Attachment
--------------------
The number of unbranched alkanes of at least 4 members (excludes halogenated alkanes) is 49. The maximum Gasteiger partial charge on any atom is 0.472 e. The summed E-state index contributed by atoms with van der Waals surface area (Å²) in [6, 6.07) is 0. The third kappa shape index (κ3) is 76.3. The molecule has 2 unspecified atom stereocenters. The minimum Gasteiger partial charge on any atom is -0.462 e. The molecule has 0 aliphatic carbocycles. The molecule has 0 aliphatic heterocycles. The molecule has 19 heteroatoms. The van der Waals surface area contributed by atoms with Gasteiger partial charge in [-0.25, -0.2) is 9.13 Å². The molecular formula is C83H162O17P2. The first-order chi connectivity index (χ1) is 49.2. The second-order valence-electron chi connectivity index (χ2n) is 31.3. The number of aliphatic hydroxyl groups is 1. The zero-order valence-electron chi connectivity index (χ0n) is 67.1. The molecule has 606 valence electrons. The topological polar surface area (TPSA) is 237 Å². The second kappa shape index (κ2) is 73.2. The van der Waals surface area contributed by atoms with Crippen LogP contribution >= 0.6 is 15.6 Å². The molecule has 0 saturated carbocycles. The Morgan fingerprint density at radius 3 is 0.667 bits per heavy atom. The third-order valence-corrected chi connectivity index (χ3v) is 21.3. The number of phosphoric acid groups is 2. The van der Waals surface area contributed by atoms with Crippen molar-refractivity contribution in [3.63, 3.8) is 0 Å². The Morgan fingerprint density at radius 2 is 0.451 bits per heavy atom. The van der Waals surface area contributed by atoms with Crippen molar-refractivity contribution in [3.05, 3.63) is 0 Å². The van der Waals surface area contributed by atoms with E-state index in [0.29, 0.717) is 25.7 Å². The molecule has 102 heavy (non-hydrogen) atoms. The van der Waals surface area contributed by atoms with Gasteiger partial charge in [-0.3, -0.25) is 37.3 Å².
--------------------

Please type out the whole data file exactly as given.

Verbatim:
The number of unbranched alkanes of at least 4 members (excludes halogenated alkanes) is 49. The maximum Gasteiger partial charge on any atom is 0.472 e. The summed E-state index contributed by atoms with van der Waals surface area (Å²) in [6, 6.07) is 0. The third kappa shape index (κ3) is 76.3. The molecule has 2 unspecified atom stereocenters. The minimum Gasteiger partial charge on any atom is -0.462 e. The molecule has 0 aliphatic carbocycles. The molecule has 0 aliphatic heterocycles. The molecule has 19 heteroatoms. The van der Waals surface area contributed by atoms with Gasteiger partial charge in [-0.25, -0.2) is 9.13 Å². The molecular formula is C83H162O17P2. The first-order chi connectivity index (χ1) is 49.2. The second-order valence-electron chi connectivity index (χ2n) is 31.3. The number of aliphatic hydroxyl groups is 1. The zero-order valence-electron chi connectivity index (χ0n) is 67.1. The molecule has 606 valence electrons. The topological polar surface area (TPSA) is 237 Å². The second kappa shape index (κ2) is 73.2. The van der Waals surface area contributed by atoms with Crippen LogP contribution >= 0.6 is 15.6 Å². The molecule has 0 saturated carbocycles. The Morgan fingerprint density at radius 3 is 0.667 bits per heavy atom. The third-order valence-corrected chi connectivity index (χ3v) is 21.3. The number of phosphoric acid groups is 2. The van der Waals surface area contributed by atoms with Crippen molar-refractivity contribution in [3.63, 3.8) is 0 Å². The Morgan fingerprint density at radius 2 is 0.451 bits per heavy atom. The van der Waals surface area contributed by atoms with Crippen molar-refractivity contribution in [3.05, 3.63) is 0 Å². The van der Waals surface area contributed by atoms with E-state index in [0.29, 0.717) is 25.7 Å². The molecule has 102 heavy (non-hydrogen) atoms. The van der Waals surface area contributed by atoms with Gasteiger partial charge in [-0.3, -0.25) is 37.3 Å².